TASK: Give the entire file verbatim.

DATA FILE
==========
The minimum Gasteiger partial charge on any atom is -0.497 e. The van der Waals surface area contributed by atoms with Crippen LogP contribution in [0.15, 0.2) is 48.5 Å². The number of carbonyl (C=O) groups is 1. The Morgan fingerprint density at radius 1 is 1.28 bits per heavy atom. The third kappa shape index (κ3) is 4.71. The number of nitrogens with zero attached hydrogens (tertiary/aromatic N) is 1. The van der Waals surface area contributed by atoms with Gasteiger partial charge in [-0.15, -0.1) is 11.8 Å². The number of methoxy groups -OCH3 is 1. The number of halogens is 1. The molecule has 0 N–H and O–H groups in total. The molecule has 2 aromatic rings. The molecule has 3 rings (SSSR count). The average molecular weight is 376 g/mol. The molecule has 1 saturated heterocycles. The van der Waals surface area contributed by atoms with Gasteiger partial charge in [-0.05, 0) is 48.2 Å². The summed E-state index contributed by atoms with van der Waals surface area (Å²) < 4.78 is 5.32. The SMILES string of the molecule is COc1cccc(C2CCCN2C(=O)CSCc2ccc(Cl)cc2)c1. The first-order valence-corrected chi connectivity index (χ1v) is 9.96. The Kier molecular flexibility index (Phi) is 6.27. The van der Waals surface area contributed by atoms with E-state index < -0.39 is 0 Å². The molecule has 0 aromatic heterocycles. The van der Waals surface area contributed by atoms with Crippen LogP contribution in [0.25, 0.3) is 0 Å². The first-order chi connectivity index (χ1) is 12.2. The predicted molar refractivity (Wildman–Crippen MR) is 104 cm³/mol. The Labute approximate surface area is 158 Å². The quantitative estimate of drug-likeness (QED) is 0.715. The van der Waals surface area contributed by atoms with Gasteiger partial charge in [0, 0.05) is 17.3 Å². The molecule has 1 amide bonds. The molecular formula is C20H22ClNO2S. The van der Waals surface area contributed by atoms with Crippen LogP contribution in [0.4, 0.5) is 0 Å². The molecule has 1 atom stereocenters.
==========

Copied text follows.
The minimum Gasteiger partial charge on any atom is -0.497 e. The van der Waals surface area contributed by atoms with Crippen LogP contribution in [0.15, 0.2) is 48.5 Å². The number of carbonyl (C=O) groups is 1. The Morgan fingerprint density at radius 1 is 1.28 bits per heavy atom. The third kappa shape index (κ3) is 4.71. The number of nitrogens with zero attached hydrogens (tertiary/aromatic N) is 1. The van der Waals surface area contributed by atoms with Gasteiger partial charge in [-0.15, -0.1) is 11.8 Å². The number of methoxy groups -OCH3 is 1. The number of halogens is 1. The molecule has 0 N–H and O–H groups in total. The molecule has 2 aromatic rings. The molecule has 3 rings (SSSR count). The average molecular weight is 376 g/mol. The molecule has 1 saturated heterocycles. The van der Waals surface area contributed by atoms with Gasteiger partial charge in [-0.05, 0) is 48.2 Å². The summed E-state index contributed by atoms with van der Waals surface area (Å²) < 4.78 is 5.32. The SMILES string of the molecule is COc1cccc(C2CCCN2C(=O)CSCc2ccc(Cl)cc2)c1. The first-order valence-corrected chi connectivity index (χ1v) is 9.96. The Kier molecular flexibility index (Phi) is 6.27. The van der Waals surface area contributed by atoms with E-state index < -0.39 is 0 Å². The molecule has 0 aromatic heterocycles. The van der Waals surface area contributed by atoms with Crippen LogP contribution in [0.25, 0.3) is 0 Å². The first-order chi connectivity index (χ1) is 12.2. The predicted molar refractivity (Wildman–Crippen MR) is 104 cm³/mol. The Labute approximate surface area is 158 Å². The quantitative estimate of drug-likeness (QED) is 0.715. The van der Waals surface area contributed by atoms with Gasteiger partial charge in [0, 0.05) is 17.3 Å². The molecule has 1 amide bonds. The molecular formula is C20H22ClNO2S. The van der Waals surface area contributed by atoms with Crippen LogP contribution in [0.4, 0.5) is 0 Å². The molecule has 1 atom stereocenters.